This is from an interesting press release seen on Yahoo! Finance Canada:
Marineland is pleased to announce that the Digital Journal has today formally retracted the article it published on July 28, 2014 regarding the health and care of Kiska, Marineland’s killer whale. The complete text of the retraction appears below:
View the press release to read all the details.
From the Toronto Star:
Kiska, the killer whale, swims alone in her pool at Marineland, often followed by a trail of her own blood.
Her tail has been bleeding off and on since July but has been getting progressively worse, according to Christine Santos, who has been one of Kiska’s primary trainers. She described the bleeding as “gushing” last week.
Marineland lawyer Andrew Burns emailed the Star Tuesday saying allegations described by the paper were “seriously inaccurate, false, and if published are defamatory of Marineland, its veterinarians and Mr. Holer.”
The Star also has an article about how the shutdown of the Ontario government will affect the animal rights changes that were announced. The article is called Marineland: Ontario minister pledges to continue work to beef up animal protection despite house being shut
This was brought to my attention by regular visitor and Marineland fan “D”. I was referred to a news item on the OrcaHome.de web site which claims that Kiska is pregnant, with twins! Wow, if it is true, then the employees at Marineland must be ecstatic. That might also explain why Marineland didn’t fight the court case any further.
After July 2011, Kiska, a 35 year old female orca was separated from 9 year old male Ikaika, as he was dominant towards her. Today their reason of separation is publicly released. Kiska is pregnant with twins!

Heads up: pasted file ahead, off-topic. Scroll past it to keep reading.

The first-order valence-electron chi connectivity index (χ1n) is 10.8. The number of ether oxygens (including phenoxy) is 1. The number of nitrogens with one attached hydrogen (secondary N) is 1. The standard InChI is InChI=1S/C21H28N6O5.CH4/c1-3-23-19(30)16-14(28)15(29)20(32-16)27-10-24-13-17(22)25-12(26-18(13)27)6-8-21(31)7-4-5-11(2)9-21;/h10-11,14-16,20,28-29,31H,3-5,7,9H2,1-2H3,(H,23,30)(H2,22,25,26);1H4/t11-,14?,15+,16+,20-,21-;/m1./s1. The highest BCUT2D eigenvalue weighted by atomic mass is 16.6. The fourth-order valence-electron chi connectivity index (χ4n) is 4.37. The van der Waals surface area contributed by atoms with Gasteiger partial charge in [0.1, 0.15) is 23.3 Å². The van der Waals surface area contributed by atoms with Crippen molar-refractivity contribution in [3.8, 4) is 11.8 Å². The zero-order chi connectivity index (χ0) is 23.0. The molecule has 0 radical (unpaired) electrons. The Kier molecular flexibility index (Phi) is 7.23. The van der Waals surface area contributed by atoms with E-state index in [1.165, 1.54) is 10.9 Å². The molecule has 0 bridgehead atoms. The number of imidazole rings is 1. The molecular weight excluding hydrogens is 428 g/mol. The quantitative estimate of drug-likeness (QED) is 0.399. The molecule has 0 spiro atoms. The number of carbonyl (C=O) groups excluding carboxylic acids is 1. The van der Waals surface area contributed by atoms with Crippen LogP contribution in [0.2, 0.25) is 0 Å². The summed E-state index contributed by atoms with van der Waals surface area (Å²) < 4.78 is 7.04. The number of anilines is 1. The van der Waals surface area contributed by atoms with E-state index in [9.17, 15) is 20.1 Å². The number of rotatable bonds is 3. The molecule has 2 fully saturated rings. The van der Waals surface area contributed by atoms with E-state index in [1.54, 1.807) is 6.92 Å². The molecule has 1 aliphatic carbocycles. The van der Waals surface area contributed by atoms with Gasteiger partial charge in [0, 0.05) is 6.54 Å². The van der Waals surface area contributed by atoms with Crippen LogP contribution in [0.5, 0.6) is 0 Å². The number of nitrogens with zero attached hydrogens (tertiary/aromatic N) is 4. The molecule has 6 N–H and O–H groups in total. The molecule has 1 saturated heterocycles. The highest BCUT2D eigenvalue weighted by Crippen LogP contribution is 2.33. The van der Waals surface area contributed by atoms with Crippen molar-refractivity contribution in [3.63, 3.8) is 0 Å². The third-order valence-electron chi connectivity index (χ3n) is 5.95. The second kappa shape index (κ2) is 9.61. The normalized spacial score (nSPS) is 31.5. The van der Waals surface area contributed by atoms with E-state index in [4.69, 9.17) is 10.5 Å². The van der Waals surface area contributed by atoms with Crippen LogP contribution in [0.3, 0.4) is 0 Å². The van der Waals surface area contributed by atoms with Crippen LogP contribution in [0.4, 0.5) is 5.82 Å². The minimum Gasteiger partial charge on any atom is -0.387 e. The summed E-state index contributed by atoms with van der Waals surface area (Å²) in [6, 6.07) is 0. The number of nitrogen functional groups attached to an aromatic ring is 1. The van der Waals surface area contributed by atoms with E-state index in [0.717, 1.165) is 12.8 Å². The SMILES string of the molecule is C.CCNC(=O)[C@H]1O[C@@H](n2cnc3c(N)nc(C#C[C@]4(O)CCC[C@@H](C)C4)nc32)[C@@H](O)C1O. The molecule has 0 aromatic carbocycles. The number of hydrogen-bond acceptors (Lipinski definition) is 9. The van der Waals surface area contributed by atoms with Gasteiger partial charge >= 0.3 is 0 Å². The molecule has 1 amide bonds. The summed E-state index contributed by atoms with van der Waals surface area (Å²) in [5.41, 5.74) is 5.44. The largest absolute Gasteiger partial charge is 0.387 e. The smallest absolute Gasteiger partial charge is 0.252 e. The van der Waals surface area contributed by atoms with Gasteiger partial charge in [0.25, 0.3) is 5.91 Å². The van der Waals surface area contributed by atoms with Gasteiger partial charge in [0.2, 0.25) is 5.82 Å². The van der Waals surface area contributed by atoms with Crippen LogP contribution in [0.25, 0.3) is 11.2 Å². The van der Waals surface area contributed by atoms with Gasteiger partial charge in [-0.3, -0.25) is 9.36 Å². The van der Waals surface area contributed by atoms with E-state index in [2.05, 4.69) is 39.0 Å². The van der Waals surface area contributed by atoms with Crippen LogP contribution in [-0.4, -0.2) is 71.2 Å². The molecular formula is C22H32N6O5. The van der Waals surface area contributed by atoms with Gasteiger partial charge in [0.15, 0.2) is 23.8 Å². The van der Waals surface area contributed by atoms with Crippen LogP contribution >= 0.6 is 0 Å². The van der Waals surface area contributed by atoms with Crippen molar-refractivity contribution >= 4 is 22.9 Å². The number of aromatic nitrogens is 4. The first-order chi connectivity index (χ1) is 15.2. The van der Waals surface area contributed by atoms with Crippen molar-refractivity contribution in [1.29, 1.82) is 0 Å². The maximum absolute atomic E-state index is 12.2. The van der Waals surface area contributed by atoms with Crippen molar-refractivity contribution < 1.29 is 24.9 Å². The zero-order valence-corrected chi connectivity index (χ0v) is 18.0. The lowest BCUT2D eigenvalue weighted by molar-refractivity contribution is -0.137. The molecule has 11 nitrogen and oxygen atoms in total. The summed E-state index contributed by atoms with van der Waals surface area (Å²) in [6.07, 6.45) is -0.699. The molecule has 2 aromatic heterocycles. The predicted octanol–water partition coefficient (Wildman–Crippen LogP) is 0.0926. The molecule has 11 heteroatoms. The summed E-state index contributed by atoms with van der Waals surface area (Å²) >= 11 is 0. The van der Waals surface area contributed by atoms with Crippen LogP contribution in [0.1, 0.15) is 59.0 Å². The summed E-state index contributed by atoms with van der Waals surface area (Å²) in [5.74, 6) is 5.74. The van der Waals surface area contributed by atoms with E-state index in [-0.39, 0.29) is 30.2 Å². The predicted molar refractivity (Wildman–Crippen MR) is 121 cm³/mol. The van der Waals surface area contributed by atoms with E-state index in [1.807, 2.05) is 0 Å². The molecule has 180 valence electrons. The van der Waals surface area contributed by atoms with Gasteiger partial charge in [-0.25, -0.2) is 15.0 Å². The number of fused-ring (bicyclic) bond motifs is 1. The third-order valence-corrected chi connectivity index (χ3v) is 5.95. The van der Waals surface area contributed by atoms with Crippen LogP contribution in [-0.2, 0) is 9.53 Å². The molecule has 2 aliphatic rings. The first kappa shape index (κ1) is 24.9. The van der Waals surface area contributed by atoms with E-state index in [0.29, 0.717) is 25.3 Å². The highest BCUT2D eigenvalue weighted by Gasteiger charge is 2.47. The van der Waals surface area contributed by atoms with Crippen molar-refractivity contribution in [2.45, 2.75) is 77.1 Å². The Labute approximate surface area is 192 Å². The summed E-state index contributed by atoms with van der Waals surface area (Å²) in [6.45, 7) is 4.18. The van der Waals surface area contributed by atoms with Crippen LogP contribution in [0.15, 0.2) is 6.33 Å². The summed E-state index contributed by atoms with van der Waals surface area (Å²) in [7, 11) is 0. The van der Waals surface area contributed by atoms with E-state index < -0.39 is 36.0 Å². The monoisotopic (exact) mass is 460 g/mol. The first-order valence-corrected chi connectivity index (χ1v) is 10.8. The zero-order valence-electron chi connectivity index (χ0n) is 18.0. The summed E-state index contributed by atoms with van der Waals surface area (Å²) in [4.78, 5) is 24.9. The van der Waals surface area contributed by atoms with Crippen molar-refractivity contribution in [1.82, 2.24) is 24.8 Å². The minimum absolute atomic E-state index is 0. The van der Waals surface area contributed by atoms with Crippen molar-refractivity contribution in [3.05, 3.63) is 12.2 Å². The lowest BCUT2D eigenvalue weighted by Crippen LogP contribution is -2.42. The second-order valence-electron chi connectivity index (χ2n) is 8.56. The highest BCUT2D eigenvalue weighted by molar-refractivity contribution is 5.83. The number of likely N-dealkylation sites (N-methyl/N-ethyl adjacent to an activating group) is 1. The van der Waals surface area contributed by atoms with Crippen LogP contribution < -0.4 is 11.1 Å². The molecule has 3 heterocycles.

During September 2011, Kiska had an ultrasound. It is confirmed she is pregnant by Ikaika and is 4 months in the pregnancy. This was very exciting news for the employees of MarineLand…
Kiska will stay at MarineLand. She is due in October-December 2012, as the orca gestination period is 16-18 months. Her calves are both healthy and it’s a female and male, as said by MarineLand vets.
Remember, this is just a rumour, and Marineland is notoriously secretive about their animals. It might not be true.
From the Niagara Falls Review (includes a video):
Ikaika is back home.
The killer whale, the one at the heart of a custody battle between Marineland and SeaWorld, was removed from the Niagara Falls amusement park Saturday night by a fleet of transport trucks, a crane and more than a dozen Niagara Regional Police escorts cars.
“Ikaika was moved from Marineland to SeaWorld San Diego overnight,” confirmed Fred Jacobs, a spokesman for SeaWorld Parks & Entertainment, located in Orlando, Fla, via email Sunday. “We typically do transports of this type at night to avoid disruptions in local traffic and in our park operations. The transport went perfectly and (Ikaika) is in the water in San Diego now, swimming with the park’s other whales.”
NRP Staff Sgt. Pat McCauley confirmed the Niagara police were hired on special duty to assist with the transfer of the whale.
From The Orlando Sentinel (via Canada.com):
A 9-year-old killer whale at the center of an international custody dispute between a Canadian marine park and industry giant SeaWorld Parks & Entertainment was transferred to SeaWorld San Diego over the weekend.
The overnight transport took place Saturday evening, just 24 hours after a U.S. judge denied a request from Niagara Falls, Ontario-based Marineland for an injunction that would have blocked SeaWorld from taking the whale, which is named “Ikaika” but nicknamed “Ike.”
SeaWorld had loaned Ike to Marineland about five years ago as part of a breeding exchange in which SeaWorld received four beluga whales. But Orlando-based SeaWorld informed the smaller park late last year that it intended to cancel the agreement once its initial term was up. Marineland had refused to relinquish the animal, arguing that SeaWorld did not have the authority to unilaterally cancel the agreement and that the two parties always intended Ike to remain long-term at the Canadian park.